Habitat Row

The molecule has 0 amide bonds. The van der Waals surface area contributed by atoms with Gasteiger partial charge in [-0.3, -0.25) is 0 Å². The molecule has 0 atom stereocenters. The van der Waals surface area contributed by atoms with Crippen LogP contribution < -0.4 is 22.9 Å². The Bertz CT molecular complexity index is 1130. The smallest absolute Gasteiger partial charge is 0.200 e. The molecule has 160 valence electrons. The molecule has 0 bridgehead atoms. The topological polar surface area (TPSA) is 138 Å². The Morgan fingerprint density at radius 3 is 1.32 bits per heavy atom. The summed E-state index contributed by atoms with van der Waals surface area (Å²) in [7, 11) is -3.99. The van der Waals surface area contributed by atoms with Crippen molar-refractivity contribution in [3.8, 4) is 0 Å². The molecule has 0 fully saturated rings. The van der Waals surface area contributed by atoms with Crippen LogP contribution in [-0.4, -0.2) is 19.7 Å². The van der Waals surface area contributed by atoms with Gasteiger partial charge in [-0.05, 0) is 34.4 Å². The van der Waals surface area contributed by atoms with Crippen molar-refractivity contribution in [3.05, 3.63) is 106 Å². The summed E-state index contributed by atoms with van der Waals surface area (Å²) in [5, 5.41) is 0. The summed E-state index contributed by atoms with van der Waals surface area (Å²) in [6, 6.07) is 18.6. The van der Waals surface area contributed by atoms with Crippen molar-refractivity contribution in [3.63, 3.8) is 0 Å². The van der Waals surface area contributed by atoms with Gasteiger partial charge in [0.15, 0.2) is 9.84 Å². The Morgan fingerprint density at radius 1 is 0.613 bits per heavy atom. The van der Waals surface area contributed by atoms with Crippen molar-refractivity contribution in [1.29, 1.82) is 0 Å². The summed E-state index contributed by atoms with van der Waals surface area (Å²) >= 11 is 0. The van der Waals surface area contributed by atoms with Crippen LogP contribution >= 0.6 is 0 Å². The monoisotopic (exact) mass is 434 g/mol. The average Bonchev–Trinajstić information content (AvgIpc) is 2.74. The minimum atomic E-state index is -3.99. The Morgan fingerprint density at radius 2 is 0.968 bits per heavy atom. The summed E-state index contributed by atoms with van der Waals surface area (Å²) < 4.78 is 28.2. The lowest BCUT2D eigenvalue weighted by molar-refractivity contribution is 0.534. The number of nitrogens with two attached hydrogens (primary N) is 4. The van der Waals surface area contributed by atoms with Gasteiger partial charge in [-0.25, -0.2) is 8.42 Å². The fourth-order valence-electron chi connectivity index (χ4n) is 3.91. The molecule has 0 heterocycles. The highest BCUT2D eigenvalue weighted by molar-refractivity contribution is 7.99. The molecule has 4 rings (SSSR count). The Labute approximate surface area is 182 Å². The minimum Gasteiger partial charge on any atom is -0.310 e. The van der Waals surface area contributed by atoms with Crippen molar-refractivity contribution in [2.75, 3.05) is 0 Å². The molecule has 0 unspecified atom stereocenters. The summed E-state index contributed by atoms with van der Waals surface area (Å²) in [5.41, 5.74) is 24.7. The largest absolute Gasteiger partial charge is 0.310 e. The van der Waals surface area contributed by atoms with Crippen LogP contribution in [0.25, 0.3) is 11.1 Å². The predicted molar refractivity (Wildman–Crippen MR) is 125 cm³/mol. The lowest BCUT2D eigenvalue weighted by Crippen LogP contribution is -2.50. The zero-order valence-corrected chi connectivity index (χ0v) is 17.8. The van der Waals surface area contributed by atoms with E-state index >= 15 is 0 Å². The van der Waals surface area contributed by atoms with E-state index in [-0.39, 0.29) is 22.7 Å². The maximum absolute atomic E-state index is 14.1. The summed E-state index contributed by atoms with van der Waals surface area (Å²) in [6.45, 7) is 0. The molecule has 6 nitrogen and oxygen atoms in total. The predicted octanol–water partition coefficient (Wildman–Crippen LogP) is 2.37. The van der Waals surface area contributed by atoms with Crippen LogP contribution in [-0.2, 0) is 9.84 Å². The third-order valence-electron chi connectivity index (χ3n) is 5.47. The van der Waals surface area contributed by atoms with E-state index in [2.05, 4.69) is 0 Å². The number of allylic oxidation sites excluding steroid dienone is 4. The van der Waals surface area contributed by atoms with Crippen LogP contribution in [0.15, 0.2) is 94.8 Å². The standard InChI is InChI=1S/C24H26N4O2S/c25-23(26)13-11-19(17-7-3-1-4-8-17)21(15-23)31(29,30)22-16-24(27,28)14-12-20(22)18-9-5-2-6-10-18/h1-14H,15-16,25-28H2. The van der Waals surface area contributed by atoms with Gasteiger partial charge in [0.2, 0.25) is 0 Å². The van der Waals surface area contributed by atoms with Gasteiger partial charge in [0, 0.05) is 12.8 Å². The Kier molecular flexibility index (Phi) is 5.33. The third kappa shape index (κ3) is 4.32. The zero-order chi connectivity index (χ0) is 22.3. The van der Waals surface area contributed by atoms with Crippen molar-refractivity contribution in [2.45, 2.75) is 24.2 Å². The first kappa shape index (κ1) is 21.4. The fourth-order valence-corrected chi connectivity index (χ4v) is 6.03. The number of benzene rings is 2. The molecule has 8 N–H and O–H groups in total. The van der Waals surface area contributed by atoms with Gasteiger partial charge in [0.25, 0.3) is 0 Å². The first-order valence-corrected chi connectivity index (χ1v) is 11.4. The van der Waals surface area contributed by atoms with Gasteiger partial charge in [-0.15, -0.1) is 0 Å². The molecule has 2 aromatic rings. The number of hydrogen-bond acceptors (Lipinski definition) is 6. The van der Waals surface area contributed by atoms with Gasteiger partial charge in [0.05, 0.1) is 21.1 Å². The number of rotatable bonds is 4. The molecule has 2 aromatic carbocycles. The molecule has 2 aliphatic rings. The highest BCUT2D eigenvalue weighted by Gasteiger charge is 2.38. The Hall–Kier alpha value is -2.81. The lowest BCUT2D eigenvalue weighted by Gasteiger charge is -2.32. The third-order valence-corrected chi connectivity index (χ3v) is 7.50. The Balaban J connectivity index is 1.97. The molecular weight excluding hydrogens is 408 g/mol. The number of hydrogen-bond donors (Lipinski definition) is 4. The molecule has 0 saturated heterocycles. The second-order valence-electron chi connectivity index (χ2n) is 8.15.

img id=”BLOGGER_PHOTO_ID_5353214573758082114″ style=”DISPLAY: block; MARGIN: 0px auto 10px; WIDTH: 276px; CURSOR: hand; HEIGHT: 400px; TEXT-ALIGN: center” alt=”” src=”http://2.bp.blogspot.com/_uazGpGrGm98/SkpwStNLbEI/AAAAAAAAAO4/SYMCcZ_t8CA/s400/Habitat+Row+1.JPG” border=”0″ /br /div align=”center”emspan style=”font-size:85%;”Capt. John Kopy holding a trophy rock bass/span/em/divbr /Oswego County’s anglers are like their peers everywhere; they can’t keep a secret. For instance, they brag about the Salmon River’s legendary coldwater fishery. Come summer, they’ll tell ya all about the landlocked Atlantic salmon and Skamania runs that make the river the best summer trout fishery east of the Mississippi. br /br /br /br /But when it comes to the Salmon River’s warmwater opportunities, something strange happens — mum’s the word. It’s not that they don’t know about it. It’s more mercenary than that. They wanna keep it to themselves.br /br /br /br /You see, the slow moving, weed-lined water in the stream’s estuary and the narrow channel right at its mouth, offer some of the best warmwater fishing in the county. Northern pike commonly go 15 pounds, smallmouth bass average three, and panfish reach bragging-size. br /br /br /br /Even back in the 1960s, when the fishery was threatened because of lamprey eel predation and water pollution, Selkirk was one of the best bets in the state to catch trophy smallmouth bass and northern pike.br /br /br /br /So when my good buddy, local fishing guide John Kopy (315-387-6343) called a few days ago to see if I wanted to try my luck in this wonderful web of habitats, I jumped at the chance. br /br /br /br /I don’t have to tell anyone how iffy, even by New York standards, the weather has been lately. When we started out, a cold front sat on the water, sprinkling a fine mist that gave the waterscape an enchanting air. By the time we motored up to the NY 3 bridge, the sun was out and you could feel it burn the fog off the water.br /br /br /br /While shifting meteorological events enhance the beauty of the scenery to man, it makes the fish clam-up and dive for the deep.br /br /br /br /However, we managed to eke out some exciting encounters.br /br /br /br /Unfortunately, they were all short strikes, connected to the line just long enough to tease us. Just as John or I had our hands in the water to mouth Mr. Bronzeback, he’d spit the bait right back at us like it was bad meat.br /br /br /br /Still, Kopy managed to land a couple for photographic purposes. br /br /br /br /Equally important, he lead me to the biggest rock bass I’ve caught so far this year. One was a staggering pound and half.br /br /br /br /This area is notorious for huge rock bass. Unlike the lake’s other bays and ponds, where they come in to spawn and leave right away, the estuary holds monsters year-round. They’ll hit all the usual suspects, but the most exciting way to take ’em is off the surface with a popper.br /br /br /br /Huge sunfish and a few crappie are also available. br /br /br /br /With its ample weed beds, cattail mats, emergent weeds, sunken and exposed timber, the estuary is ideal northern pike territory. They’ll take a large minnow, spinner bait, or buzz bait.br /br /br /br /To look at it, you’d swear the estuary’s marshy areas make for great largemouth bass action. Yes and no. Bucketmouths are rare in this water. However, when you get one it’s usually big enough to write home about.br /br /br /br /br /div align=”center”a href=”http://4.bp.blogspot.com/_uazGpGrGm98/SkpwSaQWPPI/AAAAAAAAAOw/CCjypuGNljQ/s1600-h/Habitat+Row+2.JPG”img id=”BLOGGER_PHOTO_ID_5353214568671100146″ style=”DISPLAY: block; MARGIN: 0px auto 10px; WIDTH: 400px; CURSOR: hand; HEIGHT: 278px; TEXT-ALIGN: center” alt=”” src=”http://4.bp.blogspot.com/_uazGpGrGm98/SkpwSaQWPPI/AAAAAAAAAOw/CCjypuGNljQ/s400/Habitat+Row+2.JPG” border=”0″ //aemspan style=”font-size:85%;” Bronzebacks, may more than twice this size, rule the Salmon River’s estuary all the way to the mouth.br /br //span/em/divdiv align=”center”emspan style=”font-size:85%;”/span/embr /br /a href=”http://3.bp.blogspot.com/_uazGpGrGm98/SkpwSIhOgeI/AAAAAAAAAOo/41FUOqW1Nyg/s1600-h/Habitat+Row+3.JPG”img id=”BLOGGER_PHOTO_ID_5353214563910058466″ style=”DISPLAY: block; MARGIN: 0px auto 10px; WIDTH: 400px; CURSOR: hand; HEIGHT: 278px; TEXT-ALIGN: center” alt=”” src=”http://3.bp.blogspot.com/_uazGpGrGm98/SkpwSIhOgeI/AAAAAAAAAOo/41FUOqW1Nyg/s400/Habitat+Row+3.JPG” border=”0″ //aemspan style=”font-size:85%;” A little of Southern bayou in upstate NYbr /br //span/embr /br /br /diva href=”http://4.bp.blogspot.com/_uazGpGrGm98/SkpwRxDEJ8I/AAAAAAAAAOg/cz39S_RIqAw/s1600-h/Habitat+Row+4.JPG”img id=”BLOGGER_PHOTO_ID_5353214557609535426″ style=”DISPLAY: block; MARGIN: 0px auto 10px; WIDTH: 400px; CURSOR: hand; HEIGHT: 278px; TEXT-ALIGN: center” alt=”” src=”http://4.bp.blogspot.com/_uazGpGrGm98/SkpwRxDEJ8I/AAAAAAAAAOg/cz39S_RIqAw/s400/Habitat+Row+4.JPG” border=”0″ //aemspan style=”font-size:85%;” Fishy looking habitat lines the Salmon River estuary./span/embr /div/div/divbr //divdiv class=”blogger-post-footer”img width=’1′ height=’1′ src=’https://blogger.googleusercontent.com/tracker/4587593463340152030-1654000931003713533?l=fishingandhuntinginoswego.blogspot.com’//div